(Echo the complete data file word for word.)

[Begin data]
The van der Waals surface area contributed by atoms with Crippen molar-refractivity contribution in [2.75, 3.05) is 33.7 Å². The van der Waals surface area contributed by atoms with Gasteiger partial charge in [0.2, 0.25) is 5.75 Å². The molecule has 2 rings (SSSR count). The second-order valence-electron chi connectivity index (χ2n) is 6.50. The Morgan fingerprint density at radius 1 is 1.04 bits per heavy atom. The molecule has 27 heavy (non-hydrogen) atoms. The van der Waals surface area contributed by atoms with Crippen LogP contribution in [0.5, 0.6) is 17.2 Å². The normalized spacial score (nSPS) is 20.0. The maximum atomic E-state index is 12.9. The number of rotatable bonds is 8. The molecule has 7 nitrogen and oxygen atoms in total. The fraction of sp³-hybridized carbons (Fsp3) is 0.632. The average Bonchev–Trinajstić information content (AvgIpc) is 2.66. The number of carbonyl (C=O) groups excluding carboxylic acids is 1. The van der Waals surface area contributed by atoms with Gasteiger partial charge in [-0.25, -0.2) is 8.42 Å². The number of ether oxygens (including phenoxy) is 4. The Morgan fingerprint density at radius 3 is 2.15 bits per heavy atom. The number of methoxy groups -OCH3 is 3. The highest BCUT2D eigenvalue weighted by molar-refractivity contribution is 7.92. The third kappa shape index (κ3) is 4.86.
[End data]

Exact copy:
The van der Waals surface area contributed by atoms with Crippen molar-refractivity contribution in [2.75, 3.05) is 33.7 Å². The van der Waals surface area contributed by atoms with Gasteiger partial charge in [0.2, 0.25) is 5.75 Å². The molecule has 2 rings (SSSR count). The second-order valence-electron chi connectivity index (χ2n) is 6.50. The Morgan fingerprint density at radius 1 is 1.04 bits per heavy atom. The molecule has 27 heavy (non-hydrogen) atoms. The van der Waals surface area contributed by atoms with Crippen LogP contribution in [0.5, 0.6) is 17.2 Å². The normalized spacial score (nSPS) is 20.0. The maximum atomic E-state index is 12.9. The number of rotatable bonds is 8. The molecule has 7 nitrogen and oxygen atoms in total. The fraction of sp³-hybridized carbons (Fsp3) is 0.632. The average Bonchev–Trinajstić information content (AvgIpc) is 2.66. The number of carbonyl (C=O) groups excluding carboxylic acids is 1. The van der Waals surface area contributed by atoms with Gasteiger partial charge in [-0.25, -0.2) is 8.42 Å². The number of ether oxygens (including phenoxy) is 4. The Morgan fingerprint density at radius 3 is 2.15 bits per heavy atom. The number of methoxy groups -OCH3 is 3. The highest BCUT2D eigenvalue weighted by molar-refractivity contribution is 7.92. The third kappa shape index (κ3) is 4.86.